Close up of Cypripedium orchid flower.

Diary: The garden in March 2000

Logo: Llansadwrn Garden - Meconopsis cambrica, Ynys Môn

March 2000

Daffodils for St. David's Day, 1 March 2000.The 1st of March is St. David's Day, the Patron Saint of Wales. It is traditional to wear a daffodil, or a leek, on this day. There is usually no problem finding a leek, but daffodils can be scarce at this time of year. For the last 2-3 years there has been no difficulty in finding locally grown daffodils as well. The mild winters have meant that there are plenty in the gardens.

The wet weather continued at the beginning of the month so that any work planned for the garden was delayed. On the 3rd early bluebell leaves in the wood had grown to 7-8 cm tall, but new ones were appearing every day. There are plenty of primroses in flower all over the garden their yellow colour contrasting with the blue squill Chionodoxas Glory of the Snow. Despite the 3/4th being the coldest night of the year, with much hoarfrost on the ground in the morning, it was sunny and felt quite warm in the garden, as there was little or no wind. A few honeybees were seen on the heathers for the first time this year.

Heather border on the south side of the house

A local beekeeper has several hives across the field from the garden and the heathers are often covered with bees on warm days at this time of year. They seem to appear on the heathers when the temperature is near 10C. In previous days we have seen several large and a few smaller bumblebees around the garden these have emerged from their overwintering hideaway. They can tolerate much lower temperatures than honeybees and from now onwards will be seen out in all weathers.

Sticky buds on horse chestnut.

A goldcrest was also seen searching for insects in a conifer tree and later a long-tailed tit was spotted. We have not seen a goldcrest since November and a long-tailed tit since April of last year. Both put in an appearance at this time of year and will nest nearby. Sometimes we see small flocks of long-tailed tits passing through the garden or wood but they never stay very long. We have so far been unable to attract either goldcrest or long-tailed tits to our feeders. During the afternoon a buzzard flying too near the rookery was noisily driven off by some of the rooks. In the greenhouse the chrysanthemum stools have produced a lot of new shoots and it will soon be time to commence taking the cuttings. This job was put off, as with the better day some work was possible outside. although the ground is still very wet some tidying up was done in preparation for more serious work in a week or two. On the 6th rooks were seen breaking off twigs from the trees around the garden to renovate their nests. They only seem to break off living twigs from the treetops although there are plenty of similar ones lying on the ground following recent gales. It is probable that the rooks select new twigs because they would be stronger than those lying on the ground. Sometimes, although they have strong beaks, it is quite a struggle for them to break the twig. In the hedge bounding the road past the house the hawthorn (Crategus monogyna) has begun to green-up. Elsewhere the white flowers of the blackthorn or sloe (Prunus spinosa) have appeared. The leaves of hawthorn are produced before flowers whereas with blackthorn the flowers appear first. This gives the hedges the very odd appearance of white and green patches at this time of year. There was a dispute between 2 mistle thrushes on the lawn on the 10th. Territories from time to time are still in dispute. The leaves of snowberry (Symphoricarpos albus var. laevigatus) and elderberry (Sambucus nigra) in the wood are beginning to open and the sticky buds on the horse chestnuts are fit to burst. The smallest of green leaf is also appearing on raspberries. On the rockery there are now several flowers open of the purple saxifrage Saxifraga oppositifolia and in the damp area flowers of Primula denticulata.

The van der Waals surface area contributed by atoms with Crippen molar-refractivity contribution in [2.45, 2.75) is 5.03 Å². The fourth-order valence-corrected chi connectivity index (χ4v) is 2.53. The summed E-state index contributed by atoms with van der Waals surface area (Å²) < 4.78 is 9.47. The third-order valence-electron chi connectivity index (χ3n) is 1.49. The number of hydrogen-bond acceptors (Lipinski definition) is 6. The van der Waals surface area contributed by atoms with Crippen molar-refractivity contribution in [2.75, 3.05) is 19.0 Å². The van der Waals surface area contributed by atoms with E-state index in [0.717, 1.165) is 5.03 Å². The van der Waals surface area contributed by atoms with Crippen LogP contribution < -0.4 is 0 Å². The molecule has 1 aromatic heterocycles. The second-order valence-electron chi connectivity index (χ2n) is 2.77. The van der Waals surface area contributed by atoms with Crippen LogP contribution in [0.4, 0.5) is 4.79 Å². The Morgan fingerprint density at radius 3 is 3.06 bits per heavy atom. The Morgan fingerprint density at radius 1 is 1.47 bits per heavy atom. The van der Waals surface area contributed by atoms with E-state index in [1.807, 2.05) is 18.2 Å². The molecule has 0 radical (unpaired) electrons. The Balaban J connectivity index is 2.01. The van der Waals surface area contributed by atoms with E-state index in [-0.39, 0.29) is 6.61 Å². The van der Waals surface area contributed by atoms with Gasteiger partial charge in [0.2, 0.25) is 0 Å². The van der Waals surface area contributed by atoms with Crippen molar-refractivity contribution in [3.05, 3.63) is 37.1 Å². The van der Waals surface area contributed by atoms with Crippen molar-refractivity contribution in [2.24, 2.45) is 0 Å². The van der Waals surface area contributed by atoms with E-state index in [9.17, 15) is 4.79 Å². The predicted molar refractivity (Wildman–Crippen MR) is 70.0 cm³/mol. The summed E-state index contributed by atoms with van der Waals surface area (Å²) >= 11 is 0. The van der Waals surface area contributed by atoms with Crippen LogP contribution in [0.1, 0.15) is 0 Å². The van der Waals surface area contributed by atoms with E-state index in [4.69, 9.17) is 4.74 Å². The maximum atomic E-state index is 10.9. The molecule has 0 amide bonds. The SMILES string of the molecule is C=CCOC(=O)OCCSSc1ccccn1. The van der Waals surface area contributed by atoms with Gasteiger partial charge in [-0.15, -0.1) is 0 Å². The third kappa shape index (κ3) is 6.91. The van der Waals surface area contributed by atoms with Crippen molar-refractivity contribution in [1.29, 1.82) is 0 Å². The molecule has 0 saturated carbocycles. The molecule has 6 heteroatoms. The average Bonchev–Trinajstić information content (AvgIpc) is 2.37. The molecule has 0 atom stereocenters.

Primula denticulata in flower.

By the afternoon of the 11th it had become sunny and the temperature had risen to 11.5C. Lots of honeybees were seen gathering pollen on the heathers, clearly advantage was being taken of the warmer day. The scout bees, seen on the 4th, must have passed on the message that the heathers were the place to be. Saxifraga oppositifolia in flower on the rockery. Photo: © D. Perkins.The grass on the lawns was sufficiently dry to allow a start to the grass-mowing season to be made. An early cut is always worth doing when conditions allow, trimming back the growth made overwinter. Much growth has been made, since the last cut, as grass grows all year here more so because the winter has been so mild. A mistle thrush has been gathering dead strands of the rockery plant Phuopsis stylosa for nesting material. We leave the remains of this plant on the rockery because we know from previous years that the mistle thrushes come to gather it. This usually takes place in the morning and there is much toing and froing from rockery to wood. The bird uses a circuitous route so as not to easily reveal its nesting place. Predators are always around and today we saw 3 jays at the top of a tall tree in the wood. At 10.30 pm we heard two tawny owls hooting and screeching to each other in the trees. They were probably male and female birds but we could not see them, as it was a very dark night. In the greenhouse on the 12th chrysanthemum cuttings were taken for rooting in small clay pots. I use a 50:50 mixture of peaty compost and vermiculite and the small cuttings (about 5 cm cut just below a node, lower leaves removed leaving 3-4) are placed around the edge 4 to a 3in pot. After watering the pots are put in the propagating frame with bottom heat. There was a good supply shoots of most varieties we grow except Snowshine and Olga Paterson. These will be looked for again a bit later on when hopefully some more shoots have formed.